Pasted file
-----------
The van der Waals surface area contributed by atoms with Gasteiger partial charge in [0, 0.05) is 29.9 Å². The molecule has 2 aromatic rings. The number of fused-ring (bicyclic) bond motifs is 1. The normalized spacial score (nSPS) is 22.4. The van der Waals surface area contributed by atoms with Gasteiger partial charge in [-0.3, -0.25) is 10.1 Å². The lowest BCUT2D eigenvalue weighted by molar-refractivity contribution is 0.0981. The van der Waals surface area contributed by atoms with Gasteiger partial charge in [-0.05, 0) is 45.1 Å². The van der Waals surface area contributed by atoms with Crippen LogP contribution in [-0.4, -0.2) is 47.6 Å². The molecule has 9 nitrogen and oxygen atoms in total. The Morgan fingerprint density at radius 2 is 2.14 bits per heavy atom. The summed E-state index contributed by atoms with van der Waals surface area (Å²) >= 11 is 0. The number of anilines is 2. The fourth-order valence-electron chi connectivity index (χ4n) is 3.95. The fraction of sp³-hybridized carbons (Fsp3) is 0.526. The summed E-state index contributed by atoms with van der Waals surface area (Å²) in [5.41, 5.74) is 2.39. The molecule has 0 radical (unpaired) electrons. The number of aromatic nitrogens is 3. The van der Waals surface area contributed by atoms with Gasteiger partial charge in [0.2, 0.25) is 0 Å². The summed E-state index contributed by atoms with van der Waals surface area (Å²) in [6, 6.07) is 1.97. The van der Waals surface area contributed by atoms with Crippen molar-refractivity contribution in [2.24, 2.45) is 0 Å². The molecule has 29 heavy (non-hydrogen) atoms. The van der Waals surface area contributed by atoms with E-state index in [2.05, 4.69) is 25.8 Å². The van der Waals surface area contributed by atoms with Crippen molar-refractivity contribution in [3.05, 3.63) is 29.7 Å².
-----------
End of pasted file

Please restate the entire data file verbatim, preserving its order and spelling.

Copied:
The van der Waals surface area contributed by atoms with Gasteiger partial charge in [0, 0.05) is 29.9 Å². The molecule has 2 aromatic rings. The number of fused-ring (bicyclic) bond motifs is 1. The normalized spacial score (nSPS) is 22.4. The van der Waals surface area contributed by atoms with Gasteiger partial charge in [-0.3, -0.25) is 10.1 Å². The lowest BCUT2D eigenvalue weighted by molar-refractivity contribution is 0.0981. The van der Waals surface area contributed by atoms with Gasteiger partial charge in [-0.05, 0) is 45.1 Å². The van der Waals surface area contributed by atoms with Crippen LogP contribution in [-0.4, -0.2) is 47.6 Å². The molecule has 9 nitrogen and oxygen atoms in total. The Morgan fingerprint density at radius 2 is 2.14 bits per heavy atom. The summed E-state index contributed by atoms with van der Waals surface area (Å²) >= 11 is 0. The number of anilines is 2. The fourth-order valence-electron chi connectivity index (χ4n) is 3.95. The fraction of sp³-hybridized carbons (Fsp3) is 0.526. The summed E-state index contributed by atoms with van der Waals surface area (Å²) in [5.41, 5.74) is 2.39. The molecule has 0 radical (unpaired) electrons. The number of aromatic nitrogens is 3. The van der Waals surface area contributed by atoms with Gasteiger partial charge in [0.2, 0.25) is 0 Å². The summed E-state index contributed by atoms with van der Waals surface area (Å²) in [6, 6.07) is 1.97. The van der Waals surface area contributed by atoms with Crippen molar-refractivity contribution in [2.24, 2.45) is 0 Å². The molecule has 29 heavy (non-hydrogen) atoms. The van der Waals surface area contributed by atoms with E-state index in [2.05, 4.69) is 25.8 Å². The van der Waals surface area contributed by atoms with Crippen molar-refractivity contribution in [3.05, 3.63) is 29.7 Å².